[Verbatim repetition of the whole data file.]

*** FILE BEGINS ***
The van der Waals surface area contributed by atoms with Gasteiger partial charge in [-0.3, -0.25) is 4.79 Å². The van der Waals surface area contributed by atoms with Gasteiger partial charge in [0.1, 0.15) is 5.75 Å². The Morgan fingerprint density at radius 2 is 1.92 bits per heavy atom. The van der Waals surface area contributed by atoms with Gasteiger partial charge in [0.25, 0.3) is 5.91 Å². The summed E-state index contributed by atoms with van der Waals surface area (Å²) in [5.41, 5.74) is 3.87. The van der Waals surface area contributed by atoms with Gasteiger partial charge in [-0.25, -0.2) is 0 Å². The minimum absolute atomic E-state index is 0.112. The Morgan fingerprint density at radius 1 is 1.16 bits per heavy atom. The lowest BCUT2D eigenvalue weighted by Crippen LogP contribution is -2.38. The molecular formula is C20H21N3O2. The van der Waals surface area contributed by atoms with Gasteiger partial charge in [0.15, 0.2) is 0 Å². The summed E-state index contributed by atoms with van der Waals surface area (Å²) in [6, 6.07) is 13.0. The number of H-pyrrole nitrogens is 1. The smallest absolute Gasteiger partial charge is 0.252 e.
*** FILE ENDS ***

The van der Waals surface area contributed by atoms with Gasteiger partial charge in [-0.3, -0.25) is 4.79 Å². The van der Waals surface area contributed by atoms with Gasteiger partial charge in [0.1, 0.15) is 5.75 Å². The Morgan fingerprint density at radius 2 is 1.92 bits per heavy atom. The van der Waals surface area contributed by atoms with Gasteiger partial charge in [0.25, 0.3) is 5.91 Å². The summed E-state index contributed by atoms with van der Waals surface area (Å²) in [5.41, 5.74) is 3.87. The van der Waals surface area contributed by atoms with Gasteiger partial charge in [-0.25, -0.2) is 0 Å². The minimum absolute atomic E-state index is 0.112. The Morgan fingerprint density at radius 1 is 1.16 bits per heavy atom. The lowest BCUT2D eigenvalue weighted by Crippen LogP contribution is -2.38. The molecular formula is C20H21N3O2. The van der Waals surface area contributed by atoms with Gasteiger partial charge in [0.15, 0.2) is 0 Å². The summed E-state index contributed by atoms with van der Waals surface area (Å²) in [6, 6.07) is 13.0. The number of H-pyrrole nitrogens is 1. The smallest absolute Gasteiger partial charge is 0.252 e.